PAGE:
After that, other than a slight feeling of something in her eye (eye drops helped this, too), there was no pain. She commented more than once how much brighter things were in the affected eye than in the other one (she'd had to stop night driving, too). The second eye went as well as the first, except that she didn't get the pain from the high pressure, so there was only that feeling of something in the eye.

Prior to the first surgery she was given a chart for each eye showing when to apply what eye drops (prescription, of course), and starting a couple of days before the first surgery she had to start certain drops. She just put her last drop in the last eye yesterday, and is enjoying the difference, except that she no longer can read small print without glasses (it was surprising she could before at 75), but she's adjusting, can can now drive at night again. I've even heard her complain a time or two about lights being too bright (but adjustment comes quickly).
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Charlie 5320

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Re: Cataract surgery
« Reply #7 on: November 26, 2017, 03:41:56 PM »
My late wife has had terrible eyes most all her life. I tried to get her to have corrective surgery many years ago but she was afraid something would go wrong and she would be blind. When she started taking chemo it really affected her eyes, she could hardly see and we were getting her new glasses every few months. She got so there wasn't much they could do so her Dr. sent her to another Dr. He talked her into having surgery. Her first eye was done right before thanksgiving in 16 and she wound up in the hospital that night with a bowel blockage. But she could see for the first time as far as she could remember. The Dr. even came to the hospital for her fallow up visit. They did her second eye right before Christmas 16, she could finally see again, but had to wear readers when reading a book but could use the computer with out the readers. She was so happy she could actually see better than she had most of her life.
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Dan de La Mesa

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Re: Cataract surgery
« Reply #8 on: November 26, 2017, 03:47:50 PM »
For 25 years I wore contacts that allowed distance vision in the right eye and reading vision in the left. The only problem was in getting the brain accustomed to switching back and forth as needed. Worked fine, but I probably wouldn't do it again. There's nothing quite like having perfectly focused stereo vision for judging distance.

ChasA

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Re: Cataract surgery
« Reply #9 on: November 26, 2017, 03:58:34 PM »
My wife had cataract surgery about two months ago and then some laser procedure called Yag to remove some cloudiness left after the surgery. She now just uses glasses for reading. She's having a time getting used to not wearing glasses after wearing them for 40 years. I'm getting mine done when we go home in the spring.
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Rene T

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Re: Cataract surgery
« Reply #10 on: November 26, 2017, 04:02:21 PM »
My wife had cataract surgery about two months ago and then some laser procedure called Yag to remove some cloudiness left after the surgery. She now just uses glasses for reading. She's having a time getting used to not wearing glasses after wearing them for 40 years. I'm getting mine done when we go home in the spring.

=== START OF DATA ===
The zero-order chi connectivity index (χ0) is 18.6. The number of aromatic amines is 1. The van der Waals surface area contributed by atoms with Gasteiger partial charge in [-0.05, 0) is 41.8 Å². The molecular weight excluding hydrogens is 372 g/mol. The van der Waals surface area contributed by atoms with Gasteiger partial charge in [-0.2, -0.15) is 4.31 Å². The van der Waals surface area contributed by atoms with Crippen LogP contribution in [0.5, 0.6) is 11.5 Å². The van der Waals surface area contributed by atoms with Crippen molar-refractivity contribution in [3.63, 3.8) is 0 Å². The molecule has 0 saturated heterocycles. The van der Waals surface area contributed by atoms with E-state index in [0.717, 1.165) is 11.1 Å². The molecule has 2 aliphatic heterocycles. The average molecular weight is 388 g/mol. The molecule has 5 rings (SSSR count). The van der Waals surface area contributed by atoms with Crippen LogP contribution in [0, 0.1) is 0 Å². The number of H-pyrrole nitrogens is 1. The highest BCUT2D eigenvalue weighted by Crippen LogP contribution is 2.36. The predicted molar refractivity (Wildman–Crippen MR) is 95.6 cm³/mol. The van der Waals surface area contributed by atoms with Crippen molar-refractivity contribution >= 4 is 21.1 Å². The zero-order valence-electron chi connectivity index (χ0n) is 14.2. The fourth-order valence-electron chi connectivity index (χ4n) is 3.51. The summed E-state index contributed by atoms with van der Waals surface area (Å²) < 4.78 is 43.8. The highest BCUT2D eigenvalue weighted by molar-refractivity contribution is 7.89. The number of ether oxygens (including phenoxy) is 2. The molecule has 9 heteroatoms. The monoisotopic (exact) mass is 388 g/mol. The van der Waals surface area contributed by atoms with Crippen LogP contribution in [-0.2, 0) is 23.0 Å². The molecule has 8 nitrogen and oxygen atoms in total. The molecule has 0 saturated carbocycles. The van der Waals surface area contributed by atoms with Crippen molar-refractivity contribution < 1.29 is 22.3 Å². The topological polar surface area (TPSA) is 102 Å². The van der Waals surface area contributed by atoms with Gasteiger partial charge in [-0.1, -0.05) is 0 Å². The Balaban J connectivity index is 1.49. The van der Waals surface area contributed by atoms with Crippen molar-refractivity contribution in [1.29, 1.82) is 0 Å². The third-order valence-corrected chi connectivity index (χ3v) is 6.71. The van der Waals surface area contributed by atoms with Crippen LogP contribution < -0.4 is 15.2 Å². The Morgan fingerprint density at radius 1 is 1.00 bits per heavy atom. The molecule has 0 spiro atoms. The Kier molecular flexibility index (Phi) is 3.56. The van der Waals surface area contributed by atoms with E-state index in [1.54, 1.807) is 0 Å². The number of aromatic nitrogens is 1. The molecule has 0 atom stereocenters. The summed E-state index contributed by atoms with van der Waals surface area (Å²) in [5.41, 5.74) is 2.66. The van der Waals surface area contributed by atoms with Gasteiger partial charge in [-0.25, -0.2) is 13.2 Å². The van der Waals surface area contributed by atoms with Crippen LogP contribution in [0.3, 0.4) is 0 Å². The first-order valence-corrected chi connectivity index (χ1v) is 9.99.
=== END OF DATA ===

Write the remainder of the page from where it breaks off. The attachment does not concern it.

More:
Is she on Medicare and if she is, did they pay for the surgery?

Are you going to check on getting one eye for distance and the other for reading?

I've was in Apex last year. Had to go to the Progressive Industries factory to exchange my surge protector.
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SeilerBird

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Re: Cataract surgery
« Reply #11 on: November 26, 2017, 04:25:33 PM »
Well the one eye for distance and one eye for close up would not work for me at all. My $2000 3D TV would be worthless. ???
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jackiemac

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Re: Cataract surgery
« Reply #12 on: November 26, 2017, 04:35:24 PM »
Hi Half,

Thanks for the report, glad to hear everything has gone alright with your surgery.

If you don't mind, I have two questions:

2) have you considered correcting one eye for close vision and the other for distant vision? Some folks I know did that with Lasik and report that the result gave them almost perfect vision for both close and distant ranges.

Cheers,
--
   Vall.
I have contact lenses like that. I find a bit of difference at night or wearing sunglasses where my vision is not as clear. Otherwise its quite good but not quite as clear as it used to be when my prescription was a bit better.  I couldn't be bothered having to keep reading glasses around, That would annoy me. 😁

Glad Jim had a positive result!
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Re: Cataract surgery
« Reply #13 on: November 26, 2017, 05:14:34 PM »
Rene T,
Yes medicare and our BCBSNC supplemental (no copay) paid it all. She did have to get some very expensive drops that our drug plan doesn't cover. The doctor gave her some coupons that helped a lot. With the coupons and some free samples from the doc, it cost $60. Would have been several hundred without the coupons.
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MN Blue Skies

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Re: Cataract surgery
« Reply #14 on: November 26, 2017, 05:55:00 PM »
Glad to hear everything is alright. Very encouraging. ;D

Rene, it sounds like you were considering Lasik.  If so I'm glad you decided against it.  I had Lasik done about two years ago by a very famous Doctor in MN.  I ended up with warped corneas.  It turns out that at my age and with my need for good eye sight for editing photography, fly fishing, hunting, bird watching, reading, sewing, and driving, I was not a good candidate for Lasik but the famous Doctor didn't tell me this.